North Dakota plant destroyed by fire

By Kris Bevill | August 08, 2008
Web exclusive posted Sept. 8, 2008 at 3:14 p.m. CST

A recent fire at All-American Biodiesel's plant in York, N.D., destroyed a quarter of the business and has brought to light a dangerous situation that could be repeated in rural communities throughout the United States.

York, N.D., population approximately 22, is a tiny farm town located in the central part of the state - the heart of North Dakota's small grain production area. About three years ago, the town's former school house was purchased by All-American Biodiesel with the intent of converting it to a 5 MMgy soy/canola-based biodiesel production facility. Randy Silliman, mayor of York, saw the potential hazards and argued for the plant's location to be denied. His own front door is less than 200 feet from the school, but people living on the opposite side of town didn't necessarily share Silliman's enthusiasm for prevention, "so that's why it's there," he said.

"You have to expect the unexpected, and I pushed for it to not be built in city limits," he said. "I just thought that it needed to be farther than 50 feet from businesses and residents." Silliman said the state fire code allows industrial businesses to operate just 50 feet from private residences. Unless towns pass zoning regulations or ordinances, there is nothing preventing businesses that use hazardous chemicals from operating within city limits. According to Silliman, most small towns, including York, don't have regulations "because we trust everybody."

Across the street from the Silliman residence is a fertilizer plant. A welding business and a grain elevator sit just down the road. Silliman said that even before the biodiesel plant, the town had all the makings for a big fire, which he thought was all the more reason to keep a facility that houses hazardous chemicals out of town. "It's the hydrochloric acid and methanol that scared me," he said.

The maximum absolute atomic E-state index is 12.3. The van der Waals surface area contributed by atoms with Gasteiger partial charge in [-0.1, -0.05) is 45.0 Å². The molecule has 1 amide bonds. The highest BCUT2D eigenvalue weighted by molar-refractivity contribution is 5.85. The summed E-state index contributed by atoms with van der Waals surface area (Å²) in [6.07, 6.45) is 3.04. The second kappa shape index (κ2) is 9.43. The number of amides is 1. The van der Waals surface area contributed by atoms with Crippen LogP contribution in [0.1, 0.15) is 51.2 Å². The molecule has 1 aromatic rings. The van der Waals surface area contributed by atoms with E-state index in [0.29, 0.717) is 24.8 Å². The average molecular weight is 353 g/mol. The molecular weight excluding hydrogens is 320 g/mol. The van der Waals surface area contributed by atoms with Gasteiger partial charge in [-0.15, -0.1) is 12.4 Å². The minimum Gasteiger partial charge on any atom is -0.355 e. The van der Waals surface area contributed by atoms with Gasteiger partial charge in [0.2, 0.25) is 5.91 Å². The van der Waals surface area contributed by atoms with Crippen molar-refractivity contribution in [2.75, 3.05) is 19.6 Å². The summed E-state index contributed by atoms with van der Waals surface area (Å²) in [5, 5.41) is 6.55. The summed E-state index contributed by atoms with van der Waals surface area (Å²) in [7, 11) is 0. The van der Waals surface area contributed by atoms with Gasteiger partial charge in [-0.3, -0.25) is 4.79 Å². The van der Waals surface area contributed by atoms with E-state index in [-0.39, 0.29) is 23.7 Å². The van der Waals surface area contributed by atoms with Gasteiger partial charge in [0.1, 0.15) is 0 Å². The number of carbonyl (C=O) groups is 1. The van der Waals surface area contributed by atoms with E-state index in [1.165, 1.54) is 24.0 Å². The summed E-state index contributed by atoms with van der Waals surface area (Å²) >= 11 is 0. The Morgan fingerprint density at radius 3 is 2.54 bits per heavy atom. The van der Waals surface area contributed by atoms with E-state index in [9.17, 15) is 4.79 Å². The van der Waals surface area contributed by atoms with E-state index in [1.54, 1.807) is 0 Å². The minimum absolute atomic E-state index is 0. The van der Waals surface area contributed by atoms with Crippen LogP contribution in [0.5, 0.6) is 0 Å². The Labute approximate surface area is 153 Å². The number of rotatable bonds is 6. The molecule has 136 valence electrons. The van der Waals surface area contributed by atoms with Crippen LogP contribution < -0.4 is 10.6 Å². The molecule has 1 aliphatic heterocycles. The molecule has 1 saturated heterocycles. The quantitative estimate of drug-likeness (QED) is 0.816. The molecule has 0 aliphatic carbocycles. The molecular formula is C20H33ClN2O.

A local volunteer fire department received a call at about midnight on Aug. 24, presumably from a passerby driving on the nearby interstate, reporting a fire at the biodiesel plant. Silliman and his family were sound asleep when a neighbor called him at about 1:30 a.m. to tell him about the fire. Silliman said he jumped out of bed and could immediately smell the putrid odor of acid burning. The glow of the fire at the plant could be seen from his bedroom window and his yard was filled with hazy smoke. He could see the lights of the emergency vehicles, but no one had come to his home to alert them to the fire.

A lack of communication is blamed for the oversight in informing local residents of a possible chemical fire. Silliman said the fire department was told the fire was "just a little bit of vegetable oil" and weren't immediately aware of the potential chemical hazards so residents were not evacuated. Silliman personally contacted the grain elevator operator and warned him to turn off the aerator fans that had been sucking hazardous fumes into the elevator and told other residents that they "should probably get out."

As it turned out, the fire was extinguished by the local volunteer fire department before any damage was done to surrounding buildings. One of All-American's four buildings was destroyed, as was as all the equipment inside the building. The state fire marshals office was called to investigate the fire, however, lingering hydrochloric acid vapors prevented them from conducting their investigation.

It could have been much worse, and Silliman knows it. "For the safety of the town, I wish that [the plant] wouldn't be allowed to be rebuilt," he said. He has contacted the U.S. Occupational Safety and Health Administration to request an investigation, but was told that they do not investigate accidents unless three or more people have sustained injuries. The North Dakota fire marshal's office said it won't determine negligence in an accident unless a death has occurred. "Nobody wants to prevent accidents anymore," Silliman lamented.

The owner of All-American Biodiesel declined to comment. It is unknown whether the plant will rebuild.

The risk being put on his family as a result of his home's proximity to the plant has caused Silliman to consider "picking it up and moving it," he said. An easterly breeze the night of the fire blew toxic air directly toward his home. One of Silliman's two daughters suffers from respiratory problems and has had trouble breathing because of the acid vapors that have invaded their home. Silliman said it will take professional cleaners two days to rid the house of the odor. Since the incident, Silliman has learned that many homeowners' insurance policies won't cover loss due to industrial accidents if the home is located near industrial facilities. "Even if your house burned down, some companies won't cover industrial accidents," he said. "My company didn't even know if they covered it or not." He was finally assured that his damages will be covered, but he will have to pay deductibles and might see his premiums increase.

Silliman, who is a farmer, said he remains supportive of both biodiesel and ethanol because he sees the good that both industries have done for American farmers and for energy independence. "We just don't need to build them [production facilities] in town," he said, adding that these new industries should perhaps take a step back and form some regulations before other, and potentially more dangerous, accidents occur.
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